Aylesbury is a peaceful, law-abiding town. Anything that turns it into a set for factional posing, left or right, is not helpful. Racist organisations don’t deserve the oxygen of publicity. The best way for people to stand up to racism is to show there’s a better way to live, by staying calm and getting on with their lives in mutual respect

The best traditions of our country include the Christian values of living in harmony, doing as we would be done by, loving our neighbour as ourselves. Whatever our neighbours’ race, religion or culture, we respect them and want them to have the same freedom to be themselves that we all enjoy.

That's why I support our town mayor’s call for people not to join any outsider-organised demonstrations on 1 May, and for outside activists please to leave us alone to get on with our life in peace.

The Town Mayor, Ranjula Tandokra’s, statement (the call I’m supporting) goes thus:
It is my opinion that Aylesbury has a peace loving community and on the 1 May, with most the shops and places of entertainment closed for the afternoon, it would be more profitable for Aylesbury residents to spend their time at home with their families and friends.

The fewer people there are in the town centre when the English Defence League hold their meeting, or for any other form of demonstration, the less likely it is that there will be any disruption to the life of the town.The best way to show the EDL that we do not support them is to avoid showing them any form of attention including any opposition event on the same day.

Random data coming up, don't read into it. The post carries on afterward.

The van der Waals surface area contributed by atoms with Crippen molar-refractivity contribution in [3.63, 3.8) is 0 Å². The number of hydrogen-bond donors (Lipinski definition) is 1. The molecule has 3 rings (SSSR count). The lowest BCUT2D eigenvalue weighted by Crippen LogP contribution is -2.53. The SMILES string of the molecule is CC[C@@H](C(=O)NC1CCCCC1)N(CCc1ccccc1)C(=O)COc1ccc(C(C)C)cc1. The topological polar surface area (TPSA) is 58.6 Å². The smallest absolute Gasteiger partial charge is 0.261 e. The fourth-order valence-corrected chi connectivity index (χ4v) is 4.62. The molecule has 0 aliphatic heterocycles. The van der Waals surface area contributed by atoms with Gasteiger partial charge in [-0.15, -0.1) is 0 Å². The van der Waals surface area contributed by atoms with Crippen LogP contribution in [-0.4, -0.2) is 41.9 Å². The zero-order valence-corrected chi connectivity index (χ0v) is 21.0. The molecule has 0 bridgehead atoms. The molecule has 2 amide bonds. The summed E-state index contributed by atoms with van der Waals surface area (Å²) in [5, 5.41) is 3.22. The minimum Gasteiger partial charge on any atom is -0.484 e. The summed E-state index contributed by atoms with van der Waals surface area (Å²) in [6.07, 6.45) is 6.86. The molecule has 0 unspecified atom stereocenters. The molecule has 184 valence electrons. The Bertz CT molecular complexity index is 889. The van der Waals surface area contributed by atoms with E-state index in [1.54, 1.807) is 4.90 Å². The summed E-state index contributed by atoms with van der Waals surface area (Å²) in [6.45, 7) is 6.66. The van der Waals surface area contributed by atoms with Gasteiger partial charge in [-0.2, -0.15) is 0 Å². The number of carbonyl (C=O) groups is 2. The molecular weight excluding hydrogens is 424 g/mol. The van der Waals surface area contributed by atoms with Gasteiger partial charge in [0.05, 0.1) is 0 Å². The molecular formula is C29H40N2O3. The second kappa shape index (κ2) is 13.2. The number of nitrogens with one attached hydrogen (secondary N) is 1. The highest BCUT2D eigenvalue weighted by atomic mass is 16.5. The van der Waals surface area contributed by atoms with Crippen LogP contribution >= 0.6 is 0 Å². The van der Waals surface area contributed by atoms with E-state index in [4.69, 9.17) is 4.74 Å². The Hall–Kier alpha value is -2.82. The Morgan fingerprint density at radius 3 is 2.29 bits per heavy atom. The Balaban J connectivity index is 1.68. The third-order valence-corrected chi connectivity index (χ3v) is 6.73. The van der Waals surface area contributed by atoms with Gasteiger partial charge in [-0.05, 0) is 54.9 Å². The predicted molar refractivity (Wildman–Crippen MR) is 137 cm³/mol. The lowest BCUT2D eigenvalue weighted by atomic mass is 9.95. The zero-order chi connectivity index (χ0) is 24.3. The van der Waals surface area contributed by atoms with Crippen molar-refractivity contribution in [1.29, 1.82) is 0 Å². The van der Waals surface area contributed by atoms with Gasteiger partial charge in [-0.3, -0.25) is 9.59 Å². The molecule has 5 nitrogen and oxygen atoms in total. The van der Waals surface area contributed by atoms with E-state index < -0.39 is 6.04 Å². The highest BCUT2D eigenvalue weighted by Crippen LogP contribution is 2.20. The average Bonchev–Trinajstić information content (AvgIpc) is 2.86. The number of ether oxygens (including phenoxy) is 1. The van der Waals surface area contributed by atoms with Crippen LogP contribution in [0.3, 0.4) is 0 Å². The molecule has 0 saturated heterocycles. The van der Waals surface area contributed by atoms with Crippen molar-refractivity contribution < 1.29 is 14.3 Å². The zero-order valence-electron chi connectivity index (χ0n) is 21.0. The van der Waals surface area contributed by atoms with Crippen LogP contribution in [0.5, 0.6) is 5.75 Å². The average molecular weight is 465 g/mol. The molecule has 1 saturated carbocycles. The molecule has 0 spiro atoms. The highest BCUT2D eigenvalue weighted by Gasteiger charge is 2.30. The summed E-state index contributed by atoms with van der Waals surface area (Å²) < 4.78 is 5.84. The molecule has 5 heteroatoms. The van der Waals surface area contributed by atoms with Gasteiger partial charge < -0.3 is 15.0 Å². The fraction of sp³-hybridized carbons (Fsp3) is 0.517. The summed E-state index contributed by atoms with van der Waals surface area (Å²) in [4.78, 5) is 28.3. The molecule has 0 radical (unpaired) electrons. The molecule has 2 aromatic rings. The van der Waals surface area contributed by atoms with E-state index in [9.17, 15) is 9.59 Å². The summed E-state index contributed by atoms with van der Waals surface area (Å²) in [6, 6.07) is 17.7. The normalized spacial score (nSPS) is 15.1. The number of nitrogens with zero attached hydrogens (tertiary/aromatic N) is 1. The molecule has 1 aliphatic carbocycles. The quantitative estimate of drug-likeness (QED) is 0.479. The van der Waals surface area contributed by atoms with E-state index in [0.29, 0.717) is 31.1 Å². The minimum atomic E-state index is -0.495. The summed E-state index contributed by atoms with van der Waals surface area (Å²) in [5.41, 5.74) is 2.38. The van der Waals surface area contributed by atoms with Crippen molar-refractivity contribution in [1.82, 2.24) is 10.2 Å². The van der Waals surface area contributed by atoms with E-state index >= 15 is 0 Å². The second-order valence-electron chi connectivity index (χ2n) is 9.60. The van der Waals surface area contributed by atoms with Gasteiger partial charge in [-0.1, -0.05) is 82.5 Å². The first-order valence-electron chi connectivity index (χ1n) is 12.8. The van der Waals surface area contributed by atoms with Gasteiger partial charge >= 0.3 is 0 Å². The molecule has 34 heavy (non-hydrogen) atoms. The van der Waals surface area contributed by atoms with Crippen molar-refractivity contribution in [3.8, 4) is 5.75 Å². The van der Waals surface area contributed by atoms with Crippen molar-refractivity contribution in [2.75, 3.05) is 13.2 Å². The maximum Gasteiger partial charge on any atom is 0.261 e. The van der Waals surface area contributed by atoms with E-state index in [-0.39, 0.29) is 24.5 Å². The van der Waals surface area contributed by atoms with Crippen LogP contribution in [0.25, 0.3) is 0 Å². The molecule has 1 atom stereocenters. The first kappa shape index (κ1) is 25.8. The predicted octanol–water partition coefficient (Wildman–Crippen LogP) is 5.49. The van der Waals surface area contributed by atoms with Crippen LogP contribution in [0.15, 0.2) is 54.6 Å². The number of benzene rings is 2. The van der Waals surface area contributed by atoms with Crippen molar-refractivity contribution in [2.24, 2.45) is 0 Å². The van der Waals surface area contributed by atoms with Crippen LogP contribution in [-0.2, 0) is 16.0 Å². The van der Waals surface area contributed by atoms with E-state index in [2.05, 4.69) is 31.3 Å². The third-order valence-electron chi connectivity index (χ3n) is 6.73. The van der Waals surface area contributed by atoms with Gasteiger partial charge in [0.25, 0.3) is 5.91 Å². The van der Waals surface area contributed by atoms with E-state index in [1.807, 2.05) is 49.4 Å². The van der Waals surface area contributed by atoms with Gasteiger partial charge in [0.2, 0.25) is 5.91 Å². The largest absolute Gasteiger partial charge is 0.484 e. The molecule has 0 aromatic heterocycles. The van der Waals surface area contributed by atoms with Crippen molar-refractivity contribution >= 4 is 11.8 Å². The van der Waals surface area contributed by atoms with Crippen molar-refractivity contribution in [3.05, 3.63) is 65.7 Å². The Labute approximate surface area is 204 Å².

Let us celebrate our fun, friendly, peace loving multicultural society and united Town by letting them arrive, have their speeches and then depart peacefully. This will give Aylesbury the opportunity to celebrate our multicultural community at a time that suits us and on our own terms without provocation or threats.

14 comments:

The Grumpy Cleric said...

A good post.
E.D.L. or "B.N.P. Lite" do have the right to protest but don't have the right to intimidate, obstruct or harass other people.

(I have heard that E.D.L. has tried to start up a Scottish sister group & basically failed!)

Stuart said...

Totally agree with your approach.

If we are not careful, the public and media can end up stoking the fire and facilitating further coverage and exposure for small extremist groups, as happened recently during the UK4ISLAM Wootton Bassett affair.

If these publicity stunts are ignored, then they will simply evolve into a small protest between extremist groups akin to rival football fans fighting it out.

Whipping up a 'moral panic' about small unrepresentative extremist groups is counter-productive at best and plays into their hands.

Fr David Cloake said...

So much hate wrapped up in a foil coating of love, it seems to me. As the Curate of the Parish Church closest to the 'action', I have been privy to some of the machinations. It is a bewildering time for some, and rightly. However, there are those who will not let this get to them - it is the 'Aylesbury Way'. The people of my beloved town and parish are resilient, they see through the charade that so many factions present when wanting their part in the scrap! What was it that went around cyberspace a while back?